FL MORRIS / FMORRIS@STARBULLETIN.COM
Rob Duval and Kristine Altwies-Nicholson play a husband and wife in a volatile relationship in "The Real Thing," the inaugural performance of the Hawaii Repertory Theatre.
Cast illuminates dark take on love
What is real and what is an illusion? What is the nature of love? Those are the questions on the table in the Hawaii Repertory Theatre's inaugural production of "The Real Thing."
"The Real Thing"
Presented by the Hawaii Repertory Theatre.
When: Continues at 8 p.m. Friday and Saturday, and 4 p.m. Sunday at Princess Kawananakoa Auditorium, 49 Funchal St.
Tickets: $22.50, $17.50 seniors, $14.50 students.
Call: 550-8457 or visit www.hawaiireptheatre.org.
Sound levels were challenging at the performance Saturday, but director Susan Key-Young Park's talented cast made the lengthy dramatic journey a thought-provoking experience.
Walter S. Eccles II stars as Henry, an English playwright whose command of the language is matched by his idealistic approach to love. Henry loves words, and he loves his second wife -- loves her enough that he agrees to help rewrite the didactic jail-house work of a self-styled "political prisoner" into a serviceable commercial play.
Eccles becomes the foundation of playwright Tom Stoppard's dark look at love and marriage. Henry is more adept at the art of writing than he is at handling the emotions he describes, and Eccles makes him an interesting and sympathetic leading man even in the scenes where the man's weaknesses become evident.
Kristine Altwies-Nicholson (Annie) makes a welcome return to the local stage in the role of Henry's second wife. Altwies-Nicholson illuminates one early scene with such appeal that Henry's attraction to her seems utterly justified despite the awkward fact that they -- at that moment -- are married to other people. Watching her in later scenes, we see Annie's feelings and needs evolve as her relationship with Henry continues and her expectations change.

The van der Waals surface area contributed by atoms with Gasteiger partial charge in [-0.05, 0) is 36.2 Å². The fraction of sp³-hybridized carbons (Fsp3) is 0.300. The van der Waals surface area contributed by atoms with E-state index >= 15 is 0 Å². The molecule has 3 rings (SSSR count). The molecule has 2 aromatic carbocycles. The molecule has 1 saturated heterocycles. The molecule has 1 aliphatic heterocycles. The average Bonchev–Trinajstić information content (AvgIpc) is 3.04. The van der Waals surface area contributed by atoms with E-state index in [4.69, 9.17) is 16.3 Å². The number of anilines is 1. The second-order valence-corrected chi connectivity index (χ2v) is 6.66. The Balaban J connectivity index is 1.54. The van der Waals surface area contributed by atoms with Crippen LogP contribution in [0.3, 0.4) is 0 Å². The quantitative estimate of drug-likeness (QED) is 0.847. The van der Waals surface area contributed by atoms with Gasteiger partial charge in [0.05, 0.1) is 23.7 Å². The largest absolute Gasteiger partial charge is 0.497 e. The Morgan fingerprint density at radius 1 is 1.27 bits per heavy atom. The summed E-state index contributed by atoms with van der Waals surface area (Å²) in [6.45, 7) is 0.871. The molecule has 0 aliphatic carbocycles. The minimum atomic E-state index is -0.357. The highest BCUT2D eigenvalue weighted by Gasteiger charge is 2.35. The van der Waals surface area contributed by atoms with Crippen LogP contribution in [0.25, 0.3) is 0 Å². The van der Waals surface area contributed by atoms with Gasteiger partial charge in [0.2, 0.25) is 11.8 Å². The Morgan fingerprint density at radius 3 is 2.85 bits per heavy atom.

Rob Duval (Max) and Eden-Lee Murray (Charlotte) open the show with strong performances in a scene in which a husband confronts his wife with proof that she's having an affair. But we discover in the next scene that Max is married to Annie and Charlotte to Henry, and that two were playing out a scene in one of Henry's plays! The "real life" confrontation between Max and Annie that occurs upon Max's discovery that "art" is in fact mirroring "life" is harsher and less artistic in tone.
Murray can always be counted on for a thorough take on well-written material. Duval smolders as the deceived husband and makes his first local stage performance a memorable one.
Chris Doi (Brodie) is the key player in a later scene when the "political prisoner," newly released, visits the playwright who made over his political manifesto. Doi exudes an aura of menace from the moment he steps into the action and puts the contrast between Brodie and Henry -- working-class tough versus white-collar writer -- in sharp perspective.
Eccles, Doi and Altwies-Nicholson mesh perfectly to give the audience insights into the triangular relationship that Annie and Walter aren't aware of -- Brodie is much more dangerous than Annie realizes, and not quite the semiliterate lout that Henry takes him for, either.
Paul Mitri (Billy) plays the third member of another dangerous triangle with a nicely understated performance as a young actor who catches Annie's eye. Mitri makes sure that Billy registers as either an opportunistic intruder or a convenient ego boost for Annie. The depth of their physical relationship remains enigmatic; Henry confronts Annie with his suspicions, but in the end it is up to him to decide what he wishes to accept as "real."
If there is a lesson or message to shift out of all of Stoppard's beautifully written dialogue, it is found among the background material that director Park includes in the playbill. Love does not survive in a vacuum, and a relationship must be tended and nurtured each day if it is going to endure.